It's that time of year again. Everyone is writing their predictions for 2008. Some are bullish, some bearish, some worth reading, some not. Of the myriad predictions out there, I like the ones written by Dave Chappell and Dion Hinchcliffe the best. I almost completely agree with everything they have to say. However because I don't completely agree, it gives me an excuse to write.
I suggest you read both posts in full. They are definitely in the 'worth reading' category. but I want to comment on two points made by both gentlemen. First is about the demise of Big SOA. The second is about the need for mashup governance. Unfortunately, there is too much to write for a single post, so I'll break it up into a two-part series for your reading pleasure.
2008 – The Year Big SOA Died
Chappell and Hinchcliffe are as one in their predictions for the demise of Big SOA. “That’s nice,” you say, “but what is Big SOA and what does it have to do with business mashups?” Good questions, both, so let me address them one at a time.
I’m not sure we have a good definition of Big SOA. Like porn, however, we know it when we see it. Does the initiative span the entire organization? Does it incorporate a lot of planning? Does it have a multi-year rollout schedule independent of any mission critical project? Does the SOA plan stress measures of effort, such as the number of services to be built, rather than results?
Most tellingly, when you ask the project owner to describe the business problem they are solving with their SOA initiative, do they say something like, “SOA enables developers to build applications more quickly, reducing costs through service reuse.” Hint: this isn’t a description of a business problem; it is a description of a technology solution in search of a business problem.
Big SOA is all about the big picture, which can be a very good thing. It’s good to have an understanding of what the organization’s SOA will look like in five years. Of course, in six months the five year plan will be out of date, but that’s beside the point. Thinking about the big picture can help tactical implementations fit into an overall strategy of growth, security and scalability. Big SOA becomes a problem, however, when the objectives are technical rather than business focused, when the measures of success describe effort rather than results, and when the initiative itself is not tied to the success of specific business initiatives.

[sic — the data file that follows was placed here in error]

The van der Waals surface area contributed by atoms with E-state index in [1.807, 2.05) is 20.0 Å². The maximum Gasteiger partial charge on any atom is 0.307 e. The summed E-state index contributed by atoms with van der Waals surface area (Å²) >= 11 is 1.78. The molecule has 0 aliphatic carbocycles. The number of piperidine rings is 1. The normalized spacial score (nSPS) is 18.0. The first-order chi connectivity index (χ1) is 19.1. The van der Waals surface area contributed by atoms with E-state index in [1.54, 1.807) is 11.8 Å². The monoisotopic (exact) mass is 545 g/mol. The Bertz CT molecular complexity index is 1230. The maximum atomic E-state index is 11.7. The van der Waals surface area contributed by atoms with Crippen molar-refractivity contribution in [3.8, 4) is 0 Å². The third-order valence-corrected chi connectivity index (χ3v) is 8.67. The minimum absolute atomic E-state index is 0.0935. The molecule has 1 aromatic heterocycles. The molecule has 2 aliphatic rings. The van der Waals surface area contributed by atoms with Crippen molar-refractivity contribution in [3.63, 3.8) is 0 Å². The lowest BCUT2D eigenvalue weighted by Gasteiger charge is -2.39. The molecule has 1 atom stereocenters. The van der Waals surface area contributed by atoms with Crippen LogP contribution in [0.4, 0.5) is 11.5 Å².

Can Big SOA be done right?
Certainly. Let’s consider an example. Let’s say your sales organization has decided that adding social networking to your eCommerce site, currently a Web 1.0 app, will increase sales by 15% in the first year. The project gets funded, and the eCommerce product team makes an architectural decision to build the features using SOA. They consult the Enterprise Architecture group to see how the eCommerce initiative should fit into the enterprise SOA master plan. EA and App Dev work together to modify the enterprise SOA master plan, and to plan for the eCommerce upgrade. At implementation time the eCommerce team leverages work done elsewhere in the organization by re-using and re-factoring services and infrastructure.
In other words, Big SOA is the keeper of SOA strategy and an enabler of enterprise reuse strategy. Little SOA implements the strategy on a tactical level and makes use of the shared assets built in other projects.